Big Business of Cemeteries
Cemeteries and the Funeral Rule
Cemetery Marketing Tricks
Resolving Disputes with Cemeteries
Famous Memorial Buildings
The “Big Two” Grave Marker Manufacturing Companies
Grave Marker Installation Games
Assuring Good Care for Grave Markers
Watching Out for the Consumer
Purchasing Grave Markers in Maryland
Shopping Tips for Memorials
Does the Funeral Rule Cover Cemeteries
Headstone Manufacturing Process
The Cemetery & Funeral Industry
Copyright on Grave Markers
Facts about Embalming
Deciding Upon A Final Resting Place
Famous Memorial Buildings
Practical Uses Sometimes Outweigh Honorees
Trying to discuss today’s most famous memorial buildings in the United States brings up an intriguing question that may be the sign of a bit of social problem that has gone all-but unnoticed in the country for decades: Memorial statues and monuments abound throughout the nation, and the purpose of those structures is usually self-evident, even from the name. But what about all these buildings that are known simply as “memorial” buildings? What exactly are they memorializing? And does anyone care?
The answers to those questions, it seems, would be “Who knows?” and “No.”
And that leads to an even more troubling question:
Can the myriad of memorial buildings in the United States be said to count a single “famous” memorial building one in their number.
Arguably – and sadly – that answer is no.
The most famous memorial building in the United States today may just be Memorial Coliseum in Los Angeles, California. That spot has been legendary as the home of countless famous sporting events over the years. But, as a memorial, it is sadly lacking. The building was erected in 1922 with the intention of it serving as a memorial to all veterans of the recently-ended World War I. And, since that war was supposed to be The War to End All Wars, it only made sense to not attach a name to the particular memorial.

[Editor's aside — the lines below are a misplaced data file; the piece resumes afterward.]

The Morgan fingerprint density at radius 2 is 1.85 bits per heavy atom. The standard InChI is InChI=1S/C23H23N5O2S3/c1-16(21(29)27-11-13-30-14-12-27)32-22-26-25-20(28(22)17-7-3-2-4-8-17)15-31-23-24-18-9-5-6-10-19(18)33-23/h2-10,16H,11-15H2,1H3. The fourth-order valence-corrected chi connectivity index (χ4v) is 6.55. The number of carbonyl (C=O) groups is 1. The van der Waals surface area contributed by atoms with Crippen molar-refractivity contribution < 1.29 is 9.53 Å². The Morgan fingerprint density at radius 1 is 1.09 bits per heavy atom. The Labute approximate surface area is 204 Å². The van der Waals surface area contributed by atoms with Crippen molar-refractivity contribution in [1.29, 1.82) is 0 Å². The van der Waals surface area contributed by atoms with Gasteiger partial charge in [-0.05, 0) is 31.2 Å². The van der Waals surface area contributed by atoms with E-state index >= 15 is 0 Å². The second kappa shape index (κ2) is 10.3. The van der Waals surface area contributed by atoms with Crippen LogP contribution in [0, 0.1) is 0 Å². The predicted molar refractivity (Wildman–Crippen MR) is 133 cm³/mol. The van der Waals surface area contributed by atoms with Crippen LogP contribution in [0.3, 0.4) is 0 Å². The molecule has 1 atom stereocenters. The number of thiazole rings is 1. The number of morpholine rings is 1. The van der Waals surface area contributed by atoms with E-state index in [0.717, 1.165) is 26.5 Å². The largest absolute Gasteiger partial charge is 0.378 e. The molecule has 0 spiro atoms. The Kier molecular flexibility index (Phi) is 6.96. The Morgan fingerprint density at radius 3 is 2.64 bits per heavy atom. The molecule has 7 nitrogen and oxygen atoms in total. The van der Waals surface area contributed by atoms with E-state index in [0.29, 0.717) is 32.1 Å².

But, as time pressed on, so did wars. And, finally, in 1968 – at least 3 wars – Los Angeles leaders “re-dedicated” the memorial to veterans of all wars. What “re-dedication” means, exactly, is unclear – except that today’s various bronze plaques and other literature on the memorial stadium grounds now make reference to all veterans.
The result is that, should you ask the average young attendee of a Memorial Coliseum sporting event what, exactly the building memorializes, you will likely get a blank stare.
The same scenario holds true for thousands of Memorial Highways, Memorial Stadiums, Memorial Halls, Memorial Auditoriums, Memorial Post Offices, and even Memorial High Schools across America. What exactly are these places memorializing? Most modern users are probably not sure.
Could it be that planners and developers across the country have been too vague for their own (and the public’s) good?
The practice of turning buildings into memorials came into widespread practice in the United States in about the middle of the 20th century and it continues today. Before then, Americans – as societies have done for centuries – devoted large numbers of resources to huge memorial statues (as opposed to memorial buildings) that leave no question about their namesake. The Lincoln Memorial , for example, is not exactly the most practical of buildings. But there is no doubt that it will always be one of the most famous memorial buildings in U.S. History. And, because of it, it’s certain that children even 300 years from now will know the story of President Lincoln.
The same cannot be said with certainly, unfortunately, for the veterans of World War I (or any other war for that matter) because most of the famous memorial buildings do little to single out their great conflict choosing, rather, to almost trivialize it by including it, almost with an asterisk, with all of history’s other wars.